Live peaceably (12:17-21).  Retribution belongs to the Lord; He is Judge of all (Heb. 12:23; 2 Cor. 5:10).  The gospel calls us to overcome evil with good – not be conquered by evil.  If we take vengeance into our own hands against those who wrong us we fail to honor God’s righteous judgment and we descend to the realms of worldly thinking and conduct. 

     Living sacrifices present themselves to God for His service and honor.  Living sacrifices obey the word of God, not the selfish appeals of the world.  Living sacrifices set their minds on things above.  Living sacrifices please God.


You can find the complete outline of this sermon at BIBLE ANSWERS

Elders in Every Church

Scripture Reading:  Ezekiel 34:23-31

1.  God promised & delivered “one shepherd” to feed His sheep:  Christ (Jno. 10:11, 14; Heb. 13:20; 1 Pet. 2:25; 5:4).
2.  The Chief Shepherd has revealed His will that there be elders in each church doing His work as shepherds of His sheep – 1 Pet. 5:1-3 (Acts 14:23).

I.  EACH CHURCH NEEDS TO BE ORGANIZED AS THE LORD WOULD HAVE IT.   The authority for elders is established by…

  A.  Commanded – Titus 1:5.
  B.  Approved Example – Phil. 1:1.
  C.  Necessary Inference – Acts 14:23 (1 Cor. 4:16; 1 Ths. 2:14).

II. EACH CHURCH NEEDS SHEPHERDS –Eph. 4:11 (cf. Jno. 10:1-6, 11-15).

  A.  To Lead Us – Heb. 13:7, 17 (cf. Acts 11:30; 15:4, 6, 22-23; 21:18-26; Jas. 5:14); 1 Pet. 5:3.
  B.  To Feed Us – 1 Pet. 5:2; Acts 20:28 (Heb. 5:12-14; 1 Ths. 5:14.
  C.  To Watch for Our Spiritual Safety – Heb. 13:17; Acts 15:23-24; Titus 1:9-11; Acts 20:29-31.


  A.  Men Must be Qualified & Willing to Serve – 1 Tim. 3:1, 2-7, 11; Titus 1:5-9; Heb. 13:17.
  B.  We Must not Expect (Demand) Men to be Sinless in Order to Qualify – 1 Pet. 5:1; Lk. 5:8. 
  C.  Men who Serve Must be Honored for their Work – 1 Ths. 5:12-13; 1 Tim. 5:17; Heb. 13:17.


1.  Need for elders exists & should be met with faith in the Lord’s will and ways.
2.  Will this church work together out of love for Jesus, His truth & one another to appoint qualified men to serve as elders (& thus accomplish this part of our work as a congregation)? – Eph. 4:2-6, 11-12


You can find the complete outline of this sermon at BIBLE ANSWERS

How Do I Apply God's Truth in My Life?

Scripture Reading:  Ephesians 4:17-24

1.  Truth is practical – Heb. 4:12 (Eph. 4:17-24).
2.  Forming Christ within us is the essence of Christianity (3:27; Col. 1:27) – Jno. 14:21-23.
3.  Here is the challenge:  How do I turn what the Scriptures say into the way that I live?

I.  A GOOD HEART – Lk. 8:15; Matt. 23:25-26.

  A.  An Unprejudiced Mind, Willing to Receive & Hold Fast to the Truth – Lk. 8:15; 2 Tim. 3:16; Psa. 51:10-13.

II.  A RESPONSIVE FAITH – Hebrews 11:6.

  A.  Trust that what God Says Will Work in Your Life, & that it will be the Best for You – Heb. 11 (Col. 3:12-15; Eph. 5:22-30; 1 Cor. 15:58).

III.  COMPLETE COMMITMENT - Matt. 6:19-24; Rom. 12:11 (Acts 11:23).

  A.  We Pursue what is Valuable to Us – 6:19-21.
  B.  Zealous Christian Living by Using God’s Truth – Heb. 5:13-14; 6:1-3.


  A.  Bible must be Our Final Authority (Source of Direction) – Jno. 6:63, 68; Psa. 119:11.
  B.  Study with the Intention of Obeying God – 2 Tim. 2:15 (Jno. 7:17); Gal. 4:19 (cf. 5:16, 25).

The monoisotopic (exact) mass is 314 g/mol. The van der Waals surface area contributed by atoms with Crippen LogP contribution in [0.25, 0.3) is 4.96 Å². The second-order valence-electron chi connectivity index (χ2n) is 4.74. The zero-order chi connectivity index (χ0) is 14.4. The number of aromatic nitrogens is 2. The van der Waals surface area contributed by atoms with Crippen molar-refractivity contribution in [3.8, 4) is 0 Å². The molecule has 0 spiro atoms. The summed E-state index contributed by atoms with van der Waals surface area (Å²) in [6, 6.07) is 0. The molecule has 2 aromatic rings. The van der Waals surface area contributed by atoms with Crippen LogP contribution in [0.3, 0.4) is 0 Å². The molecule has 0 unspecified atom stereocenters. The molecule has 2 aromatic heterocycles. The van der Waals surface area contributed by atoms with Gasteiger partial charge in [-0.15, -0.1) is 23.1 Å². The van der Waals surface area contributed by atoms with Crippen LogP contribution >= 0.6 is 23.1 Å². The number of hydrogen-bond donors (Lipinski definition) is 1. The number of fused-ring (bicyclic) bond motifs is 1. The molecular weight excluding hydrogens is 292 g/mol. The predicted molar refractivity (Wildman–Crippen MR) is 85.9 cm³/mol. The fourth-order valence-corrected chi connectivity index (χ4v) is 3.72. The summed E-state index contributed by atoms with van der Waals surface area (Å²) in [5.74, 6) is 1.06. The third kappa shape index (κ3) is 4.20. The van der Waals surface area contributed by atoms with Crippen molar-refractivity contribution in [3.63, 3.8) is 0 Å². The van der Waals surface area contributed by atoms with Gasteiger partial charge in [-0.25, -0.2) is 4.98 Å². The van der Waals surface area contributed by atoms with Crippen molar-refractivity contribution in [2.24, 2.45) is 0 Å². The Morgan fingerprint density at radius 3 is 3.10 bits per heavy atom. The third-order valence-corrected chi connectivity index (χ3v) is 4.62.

V.  SELF-EXAMINATION USING GOD’S WORD – 2 Cor. 13:5 (Jas. 1:22-25).

  A.  Don’t Waste Time Comparing Your Life to the Wrong Things:
    -Others (2 Cor. 10:12); Worldly wisdom (Col. 2:8); Opinions of men (Prov. 14:12); etc.

     Without Christ in us, we can do nothing (and all we do is vain) – Jno. 15:4-5.


(Current events in the light of Scripture)

Burglar in the Box
Joe R. Price

There was a burglary attempt on Tuesday in Medellin, Columbia.  The would-be intruder tried to enter a residence by shipping himself by parcel post.  He was delivered in a cardboard box to the wealthy home that he planned to burglarize until his plan went awry.  The police, who first thought there might be a bomb in the box, arrested the 24-year-old when the panicked thief shouted that he could not breathe.

False teachers are like this burglar in the box.  The Scriptures tell of those who enter among the people of God to spiritually pillage and plunder:  “Most assuredly, I say to you, he who does not enter the sheepfold by the door, but climbs up some other way, the same is a thief and a robber”  (John 10:1).  Those who follow the Good Shepherd will listen for and follow His voice instead of the teachings of a counterfeit shepherd whose error destroys the sheep (Jno. 10:2-11).

False teachers “secretly bring in destructive heresies” (2 Pet. 2:1).  These pretenders come among the saints in sheep’s clothing but inwardly are ravenous wolves (Matt. 7:15; Jno. 10:12-14; Acts 20:29).  Just as “the thief does not come except to steal, and to kill, and to destroy,” false teachers exploit Christians with “deceptive words” (Jno. 10:10; 2 Pet. 2:3).  Therefore, we must be watchful and “test the spirits, whether they are from God” (Acts 20:31; 1 Jno. 4:1).

Sin is also like that burglar in the box.  Whenever it can, it creeps into our lives.  Once inside, it robs us of purity and holiness.  It shackles us with a bondage from which only Jesus can free us (Rom. 6:16-23).  Once freed from sin, Christians must be sober and watchful and not allow sin to again enter their lives (cf. Matt. 12:43-45; 2 Pet. 2:20-22).


Created by Chuck Sibbing.  01/10/2004